Event's 58% Sponsorship Increase Justifies Total Remake They Did

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Not only did the Craft and Hobby Association change their name to the Association for Creative Industries, but they also remade and rebranded their big event. The CHA MEGA Conference & Trade Show thus became Creativation.

"AFCI reimagined its tradeshow as a vibrant creative city—the capital of the creative arts industry—where industry professionals go to gain knowledge," wrote Samantha Whitehorne on AssociationsNow.

"One thing that inspired the neighborhood city theme is that our show is like a huge family reunion every year, so we wanted to create a place for them to come home to," said Andria LaJeunesse, vice president of events and education, told Trade Show News Network.

There's a lot to like about what AFCI did with this event, which took place last week. (The January 2018 Creativation website is already up.) Here are eight takeaways:

1. What's in a name? Plenty, if you can Google it and it's the first thing that comes up. Moving forward they now have a positive, vibrant, one-word title that everyone will associate with them. Creativation. As you can see by the photo here, it also looks good.

2. Just hit play. AFCI put together an excellent video titled 5 Tips You Need to Know Before You Go to Creativation. They used the newness of the event to say that, "It's everyone's first time at Creativation!" The tips, delivered by an excellent speaker, include download the app, pack comfortable shoes, bring business cards, and smile and say hello. Another video promotes their Ultimate Pitch Contest at the conference.

3. Play off the theme. Attendees hopped on and off the tradeshow shuttle bus after visiting the registration lobby train station and picking up their "tickets" (badges). From there, they could check out the show's 10 new feature areas, clustered around city streets and neighborhoods. Of course, not all of us have events that require shuttle buses, but their Main Street USA theme proved a good one to play off of.

4. The family reunion idea. This has always been a big draw for events—connecting with people you perhaps only see once a year. In 2014, Access Intelligence shifted to a networking-centric marketing approach for its CLEAN GULF conference and revenue increased by 26%. (Check out this video.) Attendees said the event was "like a family reunion" or a "chance to catch up with old friends," wrote Carey Buchholtz, senior marketing manager for Access Intelligence, in a 2015 SIPAward entry description. (The entry won an award in the category of Live Event Marketing.) "CLEAN GULF attendees covet the opportunity to get together once a year to catch up and discuss best practices."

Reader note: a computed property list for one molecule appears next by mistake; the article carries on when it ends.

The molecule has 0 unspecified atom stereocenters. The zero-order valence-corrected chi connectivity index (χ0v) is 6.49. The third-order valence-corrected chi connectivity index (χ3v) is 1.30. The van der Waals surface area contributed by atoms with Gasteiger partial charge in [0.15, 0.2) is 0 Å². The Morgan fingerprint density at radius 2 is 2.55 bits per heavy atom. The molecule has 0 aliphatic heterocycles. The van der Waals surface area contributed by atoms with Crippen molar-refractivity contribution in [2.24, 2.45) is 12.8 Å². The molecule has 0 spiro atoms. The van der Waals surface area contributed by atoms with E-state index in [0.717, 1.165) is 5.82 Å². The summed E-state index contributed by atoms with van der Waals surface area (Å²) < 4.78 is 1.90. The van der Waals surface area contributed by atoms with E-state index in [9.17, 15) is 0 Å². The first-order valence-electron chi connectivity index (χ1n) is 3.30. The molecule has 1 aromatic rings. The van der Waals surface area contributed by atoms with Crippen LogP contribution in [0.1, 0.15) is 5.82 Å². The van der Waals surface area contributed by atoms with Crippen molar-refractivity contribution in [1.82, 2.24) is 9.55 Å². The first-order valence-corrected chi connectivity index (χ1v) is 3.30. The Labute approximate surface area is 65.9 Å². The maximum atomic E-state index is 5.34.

5. Highlight innovations. Their Innovations Center allowed attendees to discover never-before seen ideas, trends, methods, techniques and devices through new hands-on and interactive displays. "Meet 25 innovators who created, designed or made a revolutionary, mold-breaking innovation." And they had a sponsor for this area.

6. Emphasize the experiential. I wrote about the value of the experiential earlier this year. "We've seen a lot of changes in our retail landscape," said LaJeunesse, "[and] we determined that one of the ways we could help our members understand those changes was to completely redesign our annual conference and tradeshow from the ground up—creating an entire experience where industries can come to learn, connect, and discover."

7. "New" may draw more attendees and sponsors. While remaking an event is not easy, it could be a good way for a company to respond to changes both in the industry and among its subscribers/members. "It could also draw more sponsors, exhibitors, and attendees with its 'new factor,' particularly if there's no one else out there serving the same need," Whitehorne added. The show's sponsorship grew 58% from the previous year.

8. Try some shorter-timed sessions. Another popular area was called Maker Space. Participants could use and experiment with state-of-the-art equipment and crafting tools. Attendees could also stop by iDiscover chats, 15-minute lessons presented by business and social media experts

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Ronn Levine began his career as a reporter for The Washington Post and has won numerous writing and publications awards since. Most recently, he spent 12 years at the Newspaper Association of America covering a variety of topics before joining SIPA in 2009 and SIIA in 2013 as editorial director…